ON MENTAL ILLNESS: Factors That Govern Improvement

By Jack Bragen
Friday October 11, 2013 - 07:38:00 PM

Measuring someone's clarity of thought and overall level of functioning is a complex undertaking, whether or not the subject has a psychiatric disability. When we are dealing with anyone and obtaining facts about them, whether they are an acquaintance, friend or relative, most people automatically will perform guesswork as to the level of the person's functioning. 

Over the years of being mentally ill and in contact with other persons with mental illness, I have had a chance to observe numerous people with mental illness, including myself. Some have had jobs or gone to school, some have not, and all have had their own challenges and assets. 

The longer a person with mental illness goes without a relapse, the more their mental processing might improve. Or, processing might not improve if the necessary conditions aren't met. 

In the process of dealing with life, a human being can grow, develop and improve. When essentially normal mental functioning is restored, it allows someone to chart their path. It is then up to that person as to whether they will get better with age, or, by allowing entropy to take over, will go downhill. 

Examples of a person's "functioning level," might include but are not limited to: the amount of activity they can handle, being able to carry on an intelligent conversation, being more interested in life compared to less interested, attention span, making better or worse decisions, and being able to deal with adverse or good situations that arise. 

Avoiding relapses of severe mental illness entails being medication compliant. If someone can go ten years or more without a relapse, it may bring an amazing level of clear thinking. 

People with schizophrenia may feel as if their medication is preventing them from thinking. However, the difficulty may lie in the initial illness. Blaming the medication for difficulties that may actually come from the illness is a common misperception. 

People with mental illness may have "mini-relapses" that can sometimes be induced by harder than usual circumstances, or by a spontaneous change in brain functioning. 

If a person with schizophrenia begins to backslide a little, it may impact both the judgment of what's real, as well as the person's decision-making. If so, the person might, unfortunately, proceed down an incorrect path of thought.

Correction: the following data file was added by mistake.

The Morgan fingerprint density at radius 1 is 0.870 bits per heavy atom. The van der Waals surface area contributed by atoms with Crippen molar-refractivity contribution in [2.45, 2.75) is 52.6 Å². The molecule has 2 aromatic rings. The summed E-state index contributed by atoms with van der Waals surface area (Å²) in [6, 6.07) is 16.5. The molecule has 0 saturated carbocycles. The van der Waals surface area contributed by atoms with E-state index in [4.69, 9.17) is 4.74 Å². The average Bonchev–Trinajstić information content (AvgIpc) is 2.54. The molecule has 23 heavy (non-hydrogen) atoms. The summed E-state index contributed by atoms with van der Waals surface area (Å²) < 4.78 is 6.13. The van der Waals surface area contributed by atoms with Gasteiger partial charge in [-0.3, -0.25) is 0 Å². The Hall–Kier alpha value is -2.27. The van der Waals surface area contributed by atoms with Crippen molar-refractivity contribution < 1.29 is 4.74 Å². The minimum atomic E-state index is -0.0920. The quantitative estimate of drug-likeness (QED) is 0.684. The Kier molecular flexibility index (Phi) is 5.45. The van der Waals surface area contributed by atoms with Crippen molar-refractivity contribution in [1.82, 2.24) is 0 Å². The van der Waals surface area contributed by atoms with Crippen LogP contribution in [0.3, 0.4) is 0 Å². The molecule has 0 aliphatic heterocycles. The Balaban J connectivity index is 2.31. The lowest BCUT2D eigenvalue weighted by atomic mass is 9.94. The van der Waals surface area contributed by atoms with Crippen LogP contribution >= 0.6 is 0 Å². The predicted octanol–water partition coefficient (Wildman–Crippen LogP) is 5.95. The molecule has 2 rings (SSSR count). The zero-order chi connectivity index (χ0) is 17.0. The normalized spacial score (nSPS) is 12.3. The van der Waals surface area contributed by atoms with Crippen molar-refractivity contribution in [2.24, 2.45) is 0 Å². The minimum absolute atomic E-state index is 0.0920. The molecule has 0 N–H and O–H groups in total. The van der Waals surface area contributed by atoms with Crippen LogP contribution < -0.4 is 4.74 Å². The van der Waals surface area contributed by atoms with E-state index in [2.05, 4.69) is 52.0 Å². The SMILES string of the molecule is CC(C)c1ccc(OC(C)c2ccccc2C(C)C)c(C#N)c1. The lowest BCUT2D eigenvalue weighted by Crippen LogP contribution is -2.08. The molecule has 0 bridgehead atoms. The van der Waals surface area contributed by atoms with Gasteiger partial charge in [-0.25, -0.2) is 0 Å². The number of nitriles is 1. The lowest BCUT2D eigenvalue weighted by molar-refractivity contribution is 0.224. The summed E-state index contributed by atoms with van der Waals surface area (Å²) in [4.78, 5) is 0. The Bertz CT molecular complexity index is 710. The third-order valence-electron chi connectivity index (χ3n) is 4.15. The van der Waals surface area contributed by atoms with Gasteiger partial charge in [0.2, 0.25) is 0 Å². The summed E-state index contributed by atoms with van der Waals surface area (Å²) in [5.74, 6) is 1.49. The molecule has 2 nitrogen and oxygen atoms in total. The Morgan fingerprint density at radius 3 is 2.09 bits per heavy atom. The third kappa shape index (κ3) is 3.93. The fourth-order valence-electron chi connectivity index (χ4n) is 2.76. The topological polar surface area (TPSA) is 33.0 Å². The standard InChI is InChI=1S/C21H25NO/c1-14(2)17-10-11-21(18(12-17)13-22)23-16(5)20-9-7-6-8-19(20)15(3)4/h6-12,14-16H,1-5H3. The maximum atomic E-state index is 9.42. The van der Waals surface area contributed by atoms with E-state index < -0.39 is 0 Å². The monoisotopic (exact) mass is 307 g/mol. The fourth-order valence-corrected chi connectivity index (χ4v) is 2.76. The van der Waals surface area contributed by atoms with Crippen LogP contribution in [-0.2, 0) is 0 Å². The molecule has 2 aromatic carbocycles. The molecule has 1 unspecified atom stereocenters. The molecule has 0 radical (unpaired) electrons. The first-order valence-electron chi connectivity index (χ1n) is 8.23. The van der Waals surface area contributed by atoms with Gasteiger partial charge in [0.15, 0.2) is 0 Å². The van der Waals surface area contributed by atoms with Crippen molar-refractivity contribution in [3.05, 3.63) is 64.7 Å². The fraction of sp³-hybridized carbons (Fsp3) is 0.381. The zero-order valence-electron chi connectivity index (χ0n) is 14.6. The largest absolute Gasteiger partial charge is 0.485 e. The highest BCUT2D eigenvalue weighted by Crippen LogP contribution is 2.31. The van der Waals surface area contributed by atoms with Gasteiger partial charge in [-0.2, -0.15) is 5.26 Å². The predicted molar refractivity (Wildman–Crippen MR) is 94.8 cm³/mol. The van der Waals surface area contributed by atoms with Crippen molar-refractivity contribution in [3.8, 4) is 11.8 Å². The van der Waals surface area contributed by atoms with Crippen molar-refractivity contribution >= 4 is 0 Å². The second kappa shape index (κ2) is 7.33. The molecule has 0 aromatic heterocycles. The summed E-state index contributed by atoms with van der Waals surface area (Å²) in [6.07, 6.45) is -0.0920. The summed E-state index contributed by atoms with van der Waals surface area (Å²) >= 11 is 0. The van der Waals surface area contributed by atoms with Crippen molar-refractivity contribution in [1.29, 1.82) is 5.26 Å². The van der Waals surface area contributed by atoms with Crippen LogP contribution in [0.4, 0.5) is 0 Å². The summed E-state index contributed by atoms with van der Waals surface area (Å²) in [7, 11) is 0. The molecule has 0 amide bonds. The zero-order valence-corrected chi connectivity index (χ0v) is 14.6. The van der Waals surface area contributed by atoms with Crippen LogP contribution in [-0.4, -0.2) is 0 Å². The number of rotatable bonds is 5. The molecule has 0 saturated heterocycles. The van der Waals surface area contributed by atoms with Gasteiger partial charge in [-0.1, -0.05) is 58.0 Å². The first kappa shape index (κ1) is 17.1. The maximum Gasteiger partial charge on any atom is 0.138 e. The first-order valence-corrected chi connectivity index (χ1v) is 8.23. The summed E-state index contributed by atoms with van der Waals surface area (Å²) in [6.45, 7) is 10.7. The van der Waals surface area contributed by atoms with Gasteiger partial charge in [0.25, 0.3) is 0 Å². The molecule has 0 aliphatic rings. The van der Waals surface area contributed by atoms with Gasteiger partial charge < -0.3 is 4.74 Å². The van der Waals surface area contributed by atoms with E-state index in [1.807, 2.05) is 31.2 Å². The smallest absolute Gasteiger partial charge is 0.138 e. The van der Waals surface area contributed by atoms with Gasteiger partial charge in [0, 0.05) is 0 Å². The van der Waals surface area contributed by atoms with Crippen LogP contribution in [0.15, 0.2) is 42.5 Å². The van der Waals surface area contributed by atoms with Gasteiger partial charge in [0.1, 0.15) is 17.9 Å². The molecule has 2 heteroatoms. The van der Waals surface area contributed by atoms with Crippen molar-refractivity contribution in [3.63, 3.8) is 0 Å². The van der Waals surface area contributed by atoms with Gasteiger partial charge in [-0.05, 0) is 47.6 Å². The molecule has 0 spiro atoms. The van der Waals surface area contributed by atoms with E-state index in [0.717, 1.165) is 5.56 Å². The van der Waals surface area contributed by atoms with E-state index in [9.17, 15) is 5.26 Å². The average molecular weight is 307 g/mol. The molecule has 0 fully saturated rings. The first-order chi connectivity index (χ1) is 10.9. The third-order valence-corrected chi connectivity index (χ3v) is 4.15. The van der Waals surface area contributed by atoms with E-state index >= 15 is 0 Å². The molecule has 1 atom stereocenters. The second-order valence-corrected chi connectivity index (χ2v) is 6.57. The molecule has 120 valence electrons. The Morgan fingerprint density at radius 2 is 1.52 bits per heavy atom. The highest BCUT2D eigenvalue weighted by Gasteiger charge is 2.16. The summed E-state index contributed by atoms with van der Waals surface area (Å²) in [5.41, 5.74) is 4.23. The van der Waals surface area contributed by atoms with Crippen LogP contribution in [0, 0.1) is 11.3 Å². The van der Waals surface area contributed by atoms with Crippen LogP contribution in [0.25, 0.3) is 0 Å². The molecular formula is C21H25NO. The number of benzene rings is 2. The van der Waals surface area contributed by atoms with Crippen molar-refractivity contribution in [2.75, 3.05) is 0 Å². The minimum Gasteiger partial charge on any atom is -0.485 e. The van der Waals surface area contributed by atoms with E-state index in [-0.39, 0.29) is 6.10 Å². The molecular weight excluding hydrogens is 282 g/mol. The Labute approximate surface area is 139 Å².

If such a person decides that one of their main delusional perceptions is real, then every thought that follows will be based upon that error. Thus, a small relapse of psychosis can turn into a major relapse if it is not dealt with soon enough. If a small relapse is dealt with through getting treated, the bearer can soon get back on track with improvement in his or her level of functioning. 

If a person with schizophrenia is taking the minimum dose of medication, a level that just barely keeps them out of the hospital, I believe it is less likely that the person's level of functioning will improve. The same idea goes for people who are on an excessive dosage of medication, since this isn't good for you, either. 

However, if someone is adequately medicated and put into a good environment, improvement is more likely to take place. Part of a person's environment is created by oneself and results from the person's actions. 

In fact, part of the environment in which we all live is our internal environment, made up of thoughts, perceptions and feelings. Some people have a good degree of control of their internal environment through meditation, affirmations, and/or self-coaching. Meanwhile, others do not have that ability. 

People who are addicted to illicit drugs and/or alcohol have a tendency to deteriorate over time. Dual diagnosis treatment (for people with both a psychiatric illness and a substance abuse illness) exists. 

Making an effort in life will almost invariably create a better outcome than not trying. However, not everyone is able to do that. 

* * * 

I can be reached with your comments at: